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When I try to pronounce (IN), (&N), or {EN), it seems difficult and unnatural. But (A:N) (as in "wrong") and ... of "The rain in Spain falls mainly at an angle on the ankles of the angels on the plain" at

http://www.exw6sxq.com/sparky/aue related/speech examples/rain in spain.wav
. Also "We sing if we bring in a win" and "In England we sing things in English" at

http://www.exw6sxq.com/sparky/aue related/speech examples/win and wing.html
. `

To me, your "ankle" and "angle" sound higher than the vowels I would use in those words, but I don't think they're high enough to be (e), nor do I hear an (I) glide.
Your vowel in "wing" etc. is probably slightly more towards (i) than mine, but the most striking thing to me in that recording was that your "win" vowel sounded diphthongal - something like ([email protected]).
Jonathan
"Before Webster (and his predecessors like Benjamin Franklin), `center' and `color' were merely variant spellings. I'm not sure which Dr. Johnson preferred." Who's "Dr. Johnson"?

Samuel Johnson, I presume.
His dictionary (1755) has "centre" & "colour".

Joe Fineman (Email Removed)
Students: Are you brave enough to let our tutors analyse your pronunciation?
Evan:
=An oral contract "is not worth the paper it's written on"? =I must be lost! It's a "samuelgoldwynism." Also referred to as "goldwynesque speech"!" HUH???!!!

So give us your best guess as to the name of the person that might refer to,

"Samuel Goldwyn"? Is he Google-able? Is that even the right name?
SNL:
For those AUErs who also read AFU: don't you want to introduce Joey to Jami JoAnne and see what happens?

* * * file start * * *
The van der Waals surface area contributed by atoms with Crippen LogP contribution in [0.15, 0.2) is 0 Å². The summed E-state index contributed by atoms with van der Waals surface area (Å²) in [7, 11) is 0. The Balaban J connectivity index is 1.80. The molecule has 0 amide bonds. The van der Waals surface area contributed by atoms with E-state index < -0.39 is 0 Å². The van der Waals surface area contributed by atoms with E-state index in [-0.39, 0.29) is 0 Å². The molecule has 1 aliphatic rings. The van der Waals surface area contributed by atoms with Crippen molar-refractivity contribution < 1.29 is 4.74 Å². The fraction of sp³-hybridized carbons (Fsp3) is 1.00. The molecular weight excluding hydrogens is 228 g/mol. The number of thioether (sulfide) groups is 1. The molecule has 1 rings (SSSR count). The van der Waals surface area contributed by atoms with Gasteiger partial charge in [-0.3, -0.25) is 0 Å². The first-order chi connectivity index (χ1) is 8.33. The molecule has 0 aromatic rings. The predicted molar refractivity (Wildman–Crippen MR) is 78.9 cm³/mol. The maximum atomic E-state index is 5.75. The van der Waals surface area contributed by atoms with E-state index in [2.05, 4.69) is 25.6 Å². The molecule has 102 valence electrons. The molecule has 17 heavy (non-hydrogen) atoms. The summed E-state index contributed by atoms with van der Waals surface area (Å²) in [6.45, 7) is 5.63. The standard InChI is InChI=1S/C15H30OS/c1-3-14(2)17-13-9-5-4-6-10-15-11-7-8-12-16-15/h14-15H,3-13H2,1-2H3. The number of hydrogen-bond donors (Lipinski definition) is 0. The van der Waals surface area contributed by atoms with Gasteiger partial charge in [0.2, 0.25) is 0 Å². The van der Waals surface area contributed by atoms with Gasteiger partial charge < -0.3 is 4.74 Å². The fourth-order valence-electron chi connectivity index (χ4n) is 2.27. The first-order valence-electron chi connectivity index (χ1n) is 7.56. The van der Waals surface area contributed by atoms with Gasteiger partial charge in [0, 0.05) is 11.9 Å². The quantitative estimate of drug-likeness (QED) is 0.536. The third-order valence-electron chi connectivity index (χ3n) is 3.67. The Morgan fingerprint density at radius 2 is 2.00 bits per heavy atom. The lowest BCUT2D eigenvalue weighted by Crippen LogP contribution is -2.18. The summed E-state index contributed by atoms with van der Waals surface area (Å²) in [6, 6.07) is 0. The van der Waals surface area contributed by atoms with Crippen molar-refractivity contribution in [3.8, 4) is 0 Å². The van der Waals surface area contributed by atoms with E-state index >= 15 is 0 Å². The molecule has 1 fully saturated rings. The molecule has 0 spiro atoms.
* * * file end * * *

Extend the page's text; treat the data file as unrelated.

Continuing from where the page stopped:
Who is she? Wpuld I like her? Is AFU "alt.french.usage"? I don't speak French.
Hughes:
A little help please; isn't the guy who invented Pledge "Mr. CLEAN"?

Robert Nixon invented Pledge?

The president of America? I'm *so* lost.
Teachers: We supply a list of EFL job vacancies
Dean:
Richard, shirley.

Do you know Google can't find a single well-known Richard Shirley to enable me to make some stunning jokes?

More phoney intellectualism, I see? Why do you people go out of your ways* to appear to know useless triviar? It makes more work for us *all*! *Some of us ain't gots the time!
Laura:
Sometimes Google can let you down. I've wasted a lot of time today playing with the new Google feature which is being tested which lets you read extracts of books.

"Amazon.com", maybe? It's great. I don't even buy text books anymore. I just Amazon them!
I see Joey has attained Bun Mui status a feeder of straight lines.

For those AUErs who also read AFU: don't you want to introduce Joey to Jami JoAnne and see what happens?

For a month or two, I've occasionally lurked on AFU; and I feel right at home. It's amazing how many AUEers post to that group.

Mike Bandy
Students: We have free audio pronunciation exercises.
I know that I can't tell the difference (by ear, anyway) between (IN) and (iN). This is all because, as far as I know, no dialect of English differentiates between /i/ and /I/ before /N/.

You gotta be kidding. "Tin" and "teen" are pronounced quite differently from each other, and the difference is exactly that between "bit" and "beat". (Smaller then the difference between "tin" and "ten", I think, but just barely.) If I heard someone say "teen" when they meant "tin", I would find it jarringly conspicuous. Mike Hardy
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